... 48 Therefore, efforts encompassing the whole chemistry community are mandatory. In the meantime, interdisciplinary thinkers are needed, which in the realm of chemistry do not abound, perhaps as a consequence of the historical disciplinary aim of producing new substances and chemical reactions [197]. 49 Chemistry has a tradition of secrecy that is tied to its historical commercial and industrial links. ...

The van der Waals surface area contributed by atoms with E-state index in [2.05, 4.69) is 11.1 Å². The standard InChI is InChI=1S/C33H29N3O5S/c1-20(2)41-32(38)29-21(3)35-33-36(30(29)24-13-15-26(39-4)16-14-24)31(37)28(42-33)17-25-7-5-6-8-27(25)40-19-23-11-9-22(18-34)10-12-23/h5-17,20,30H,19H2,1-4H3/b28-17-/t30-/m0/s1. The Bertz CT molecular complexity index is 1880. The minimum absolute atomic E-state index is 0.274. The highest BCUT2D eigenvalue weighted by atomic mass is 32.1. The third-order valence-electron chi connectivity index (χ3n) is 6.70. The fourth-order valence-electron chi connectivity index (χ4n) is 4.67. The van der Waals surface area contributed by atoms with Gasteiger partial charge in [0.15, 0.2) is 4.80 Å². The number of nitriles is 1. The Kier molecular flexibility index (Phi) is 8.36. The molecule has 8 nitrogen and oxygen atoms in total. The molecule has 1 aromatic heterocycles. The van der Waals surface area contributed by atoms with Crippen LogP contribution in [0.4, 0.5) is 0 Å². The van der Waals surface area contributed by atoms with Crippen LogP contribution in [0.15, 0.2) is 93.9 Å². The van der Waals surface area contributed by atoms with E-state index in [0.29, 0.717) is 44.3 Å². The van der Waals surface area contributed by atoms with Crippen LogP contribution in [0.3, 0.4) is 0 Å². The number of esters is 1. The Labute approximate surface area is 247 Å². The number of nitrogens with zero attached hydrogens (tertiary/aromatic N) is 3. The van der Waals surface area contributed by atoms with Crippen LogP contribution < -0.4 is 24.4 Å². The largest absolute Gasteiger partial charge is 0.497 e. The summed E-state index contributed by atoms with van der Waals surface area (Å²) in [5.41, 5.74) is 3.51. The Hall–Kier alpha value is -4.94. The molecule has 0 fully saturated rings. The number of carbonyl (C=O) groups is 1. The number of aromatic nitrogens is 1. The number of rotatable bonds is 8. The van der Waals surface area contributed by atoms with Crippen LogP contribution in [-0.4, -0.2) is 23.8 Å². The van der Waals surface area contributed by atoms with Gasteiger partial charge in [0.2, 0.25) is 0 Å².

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Chemistry shapes and creates the disposition of the world's resources and exponentially provides new substances for the welfare and hazard of our civilisation. Over the history chemists-driven by social, semiotic and material forces-have shaped the discipline, while creating a colossal corpus of information and knowledge. Historians and sociologists, in turn, have devised causal narratives and hypotheses to explain major events in chemistry as well as its current status. In this Perspective we discuss the approaches to the evolution of the social, semiotic and material systems of chemistry. We critically analyse their reaches and challenge them by putting forward the need of a more holistic and formal setting to modelling the evolution of chemical knowledge. We indicate the advantages for chemistry of considering chemical knowledge as a complex dynamical system, which, besides casting light on the past and present of chemistry, allows for estimating its future, as well as the effects of hypothetical past events. We describe how this approach turns instrumental for forecasting the effects of material, semiotic and social perturbations upon chemical knowledge. Available data and the most relevant formalisms to analyse the different facets of chemical knowledge are discussed.